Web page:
Best Music Video Directors from Gordon Cowie Films on Vimeo achat viagra 50 mg pfizer. Best Music Video Directors This … Continued
How to direct music videos from Gordon Cowie Films on Vimeo. How to direct music videos I would generally never … Continued
This topic is all personal preference and opinion. I based my picks on who had made my Favorite Videos of All Time list, as well as who had made The Most Epic Music Videos of All Time list. I also based my decision on what these directors are doing now; were they able to evolve and keep up with the times or was their career success a one trick pony? For these reasons, my Music Video Directors list is only going to include three directors.
Number Three on my list is Michael Bay, known for his blockbuster hits Bad Boys (1995) and Transformers (2007). Bay got his start in music videos and was responsible for one of most groundbreaking music videos of all time: “I’d Do Anything for Love” (sung by Meatloaf) in 1993. I remember watching that video every time it came on, and it was like watching a feature film or rock opera.
Number Two on my best music video directors list list is Spike Jonze. Jonze has made my two favorite music videos of all time: “Buddy Holly” (sung by Weezer, 1994) and “Sabotage” (sung by the Beastie Boys, 1994). Both videos are extremely entertaining and have huge lasting power. Both are set in time periods at least 30 years prior to their filming dates, which ultimately prove that content and not timely or modern “flash” is king. It’s not always about huge budgets; a simple, interesting, fun concept is what matters at the end of the day, as well as the ability of that video to connect with the artist’s audience. Spike Jonze has also had tremendous success in the film industry, with such silver screen hits as Being John Malkovich (1999) and Her (2013). It’s no surprise considering that everything he has ever directed has such an original feel. Even his more recent music videos–such as “Weapon of Choice” (sung by Fatboy Slim, 2001)–retain that unique quality.
Number One on my best music video directors list is David Fincher. David Fincher, in my opinion, has the best track record of groundbreaking music videos. He is responsible for “Vogue” (sung by Madonna, 1990), “Freedom” (sung by George Michael, 1990), and “Janie’s Got A Gun” (sung by Aerosmith, 1994). His epic success with music videos has translated over to film; he has directed The Game (1997), Seven (1995), Fight Club (1999), and the Social Network (2010).
Ultimately, there aren’t that many successful working music video companies out there. The people who have found most success in this line of business are those who have worked by themselves and have outsourced what they have needed when they needed it. I think this is directly correlated to the nature of this line of work. You never really know when your next music video is going to be booked. You can have five music videos scheduled to film in one month and then not another for the next three months. It all depends on availability and timing in this industry, as well as potential clients’ ability to find you. On this same note, there really is no such thing as “great” cheap music video production out there… although there is certainly a need for it! This results in finding a lot of directors who work by themselves rather that incorporate a larger crew in order to save money for artists. Sometimes this is successful; sometimes it is not. My favorite music video company right now is Daniels, the duo who is responsible for the wild DJ Snake & Lil Jon video “Turn Down for What.” If you have not seen this video yet do yourself the favor and take the time for a good laugh.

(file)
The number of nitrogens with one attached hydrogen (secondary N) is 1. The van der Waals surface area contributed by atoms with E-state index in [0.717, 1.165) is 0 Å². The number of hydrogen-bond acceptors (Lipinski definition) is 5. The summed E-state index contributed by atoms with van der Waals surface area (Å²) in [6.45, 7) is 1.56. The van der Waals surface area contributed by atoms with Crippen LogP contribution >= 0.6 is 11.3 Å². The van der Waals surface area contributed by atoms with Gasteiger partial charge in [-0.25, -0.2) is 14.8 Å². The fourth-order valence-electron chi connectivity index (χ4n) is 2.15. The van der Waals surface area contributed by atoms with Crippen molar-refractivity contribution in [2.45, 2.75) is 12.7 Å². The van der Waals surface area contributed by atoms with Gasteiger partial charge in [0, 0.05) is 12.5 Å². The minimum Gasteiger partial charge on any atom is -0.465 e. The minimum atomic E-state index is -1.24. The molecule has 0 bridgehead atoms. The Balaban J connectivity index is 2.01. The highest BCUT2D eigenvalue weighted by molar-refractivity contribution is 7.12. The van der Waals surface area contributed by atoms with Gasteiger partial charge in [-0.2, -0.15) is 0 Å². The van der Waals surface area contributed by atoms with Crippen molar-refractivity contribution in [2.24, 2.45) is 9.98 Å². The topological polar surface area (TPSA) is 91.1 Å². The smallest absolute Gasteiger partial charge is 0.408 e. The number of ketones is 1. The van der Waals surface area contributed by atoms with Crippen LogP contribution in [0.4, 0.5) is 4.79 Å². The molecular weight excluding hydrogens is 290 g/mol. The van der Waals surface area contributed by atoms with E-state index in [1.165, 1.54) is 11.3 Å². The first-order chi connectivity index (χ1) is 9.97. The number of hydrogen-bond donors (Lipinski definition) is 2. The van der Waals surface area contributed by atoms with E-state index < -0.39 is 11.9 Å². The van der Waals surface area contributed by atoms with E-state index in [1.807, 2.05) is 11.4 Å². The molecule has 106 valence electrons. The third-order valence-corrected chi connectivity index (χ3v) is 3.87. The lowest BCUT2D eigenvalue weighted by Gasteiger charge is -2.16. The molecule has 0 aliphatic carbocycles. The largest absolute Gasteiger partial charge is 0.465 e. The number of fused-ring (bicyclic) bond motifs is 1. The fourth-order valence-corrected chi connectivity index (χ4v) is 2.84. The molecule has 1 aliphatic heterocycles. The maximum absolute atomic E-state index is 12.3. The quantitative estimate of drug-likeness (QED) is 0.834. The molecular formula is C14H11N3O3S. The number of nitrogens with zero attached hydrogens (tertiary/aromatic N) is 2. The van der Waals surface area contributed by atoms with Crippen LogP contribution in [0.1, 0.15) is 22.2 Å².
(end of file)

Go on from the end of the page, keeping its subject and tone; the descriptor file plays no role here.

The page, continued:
You’re going to be hard pressed to find the best music video producer. Most directors in this industry are their own producer, especially when working with independent artists. You would be more likely to find a music video producer within a music video company. In this industry, people have to wear multiple hats for years because you never know what kind of budget the artist is going to be working with. Sometimes there is room for a ten person crew, and sometimes there is just room for one person on the crew. Also, producers don’t get any of the real credit; it’s all about the director in this world. You will see the director’s name on the video most of the time and never the producer’s.
If you are looking for a music video producer and director be sure to give us a call and check out our work on our portfolio page.
If you just love music videos and want to watch them all be sure to check out the music video database by clicking the blue link. This will give you an endless amount of music videos to view. Music Video Companies
I would generally never suggest that an artist shoots his or her own music video. If you are trying to take your career to that top level, I think it’s mandatory to find a good music video director. With that being said, I do understand that this is not always an option for everyone because of budgetary reasons; hopefully, I can provide you with some basic guidance on directing your videos.